On a light-hearted note, romance is also a common factor between the telegraph and the internet. Women occupied the majority in the occupation of telegraph operators (Jepsen, 2000). With this they had the advantage of talking to men of all distances and meeting new people everyday. The use of the telegraph also initiated the first online marriage over the wires. (Evans, 2016). This occurred long before today’s romance methods of online chat-rooms, applications such as Tinder and social media that often replace physical communication.

References:
Evans, N 2016, ‘Week 2: Global Village, Global Empire’, BCM232, Lecture Notes, The University of Wollongong, Australia

Freeman, E 2012, ‘The Telegraph and Personal Privacy: A Historical and Legal Perspective’, EDPACS: The EDP Audit, Control and Security Newsletter, Taylor & Francis Online, Vol. 46, Issue 6, <http://www.tandfonline.com/doi/pdf/10.1080/07366981.2012.750531&gt;

Jepsen, T 2000, ‘Women in the Telegraph Industry’, My Sisters Telegraphic: Women in the Telegraph Office 1846-1950, Ohio University Press, viewed 16th March 2016, <https://books.google.com.au/books?hl=en&lr=&id=bcBUk9LPR0sC&oi=fnd&pg=PR5&dq=women+and+the+telegraph+morse&ots=2tXQvAxwWl&sig=wh1K12nrfM4f65ki5878W298I5Y#v=onepage&q&f=false&gt;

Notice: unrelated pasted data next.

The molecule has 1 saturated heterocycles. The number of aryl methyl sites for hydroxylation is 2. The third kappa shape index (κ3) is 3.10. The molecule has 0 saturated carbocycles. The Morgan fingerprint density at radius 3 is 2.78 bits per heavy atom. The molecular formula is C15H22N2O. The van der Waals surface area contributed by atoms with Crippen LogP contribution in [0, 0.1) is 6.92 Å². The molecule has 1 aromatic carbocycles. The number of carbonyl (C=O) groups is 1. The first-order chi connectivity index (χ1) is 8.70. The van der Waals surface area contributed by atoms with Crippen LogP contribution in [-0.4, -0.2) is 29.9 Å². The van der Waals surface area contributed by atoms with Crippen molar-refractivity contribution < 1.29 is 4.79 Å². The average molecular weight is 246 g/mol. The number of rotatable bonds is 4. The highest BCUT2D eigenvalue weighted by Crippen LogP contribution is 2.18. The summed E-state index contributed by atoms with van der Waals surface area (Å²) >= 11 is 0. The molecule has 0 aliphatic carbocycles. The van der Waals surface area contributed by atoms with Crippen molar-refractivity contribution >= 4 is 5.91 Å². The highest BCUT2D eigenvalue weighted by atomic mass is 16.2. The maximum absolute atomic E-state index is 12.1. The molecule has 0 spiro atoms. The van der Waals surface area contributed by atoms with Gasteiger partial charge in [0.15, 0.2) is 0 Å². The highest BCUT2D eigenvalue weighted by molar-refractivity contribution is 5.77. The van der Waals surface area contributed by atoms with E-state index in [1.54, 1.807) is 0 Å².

Phillips, R. J 2000, ‘Digital Technology and Institutional Change from the Gilded Age to Modern Times: The Impact of the Telegraph and the Internet’, Journal of Economic Issues, Routledge Group, Vol. 34, No. 2, pp. 267-289, tandfonline, <http://eds.a.ebscohost.com/eds/pdfviewer/pdfviewer?sid=27c44e33-04e3-47df-a1d6-84d74c63859f%40sessionmgr4001&vid=1&hid=4202&gt;

Standage, T 2015, ‘The Victorian Internet’, southeastern.edu, viewed 15th March 2016, <http://www2.southeastern.edu/Academics/Faculty/scraig/standage.html&gt;

Standage, T 1998, ‘War and Peace In the Global Village’, The Victorian Internet, Bloomsbury, USA, pp. 136-153

Advertisements

Leave a Reply

Fill in your details below or click an icon to log in:

WordPress.com Logo

You are commenting using your WordPress.com account. Log Out / Change )

Twitter picture

You are commenting using your Twitter account. Log Out / Change )

Facebook photo

You are commenting using your Facebook account. Log Out / Change )

Google+ photo

You are commenting using your Google+ account. Log Out / Change )

Connecting to %s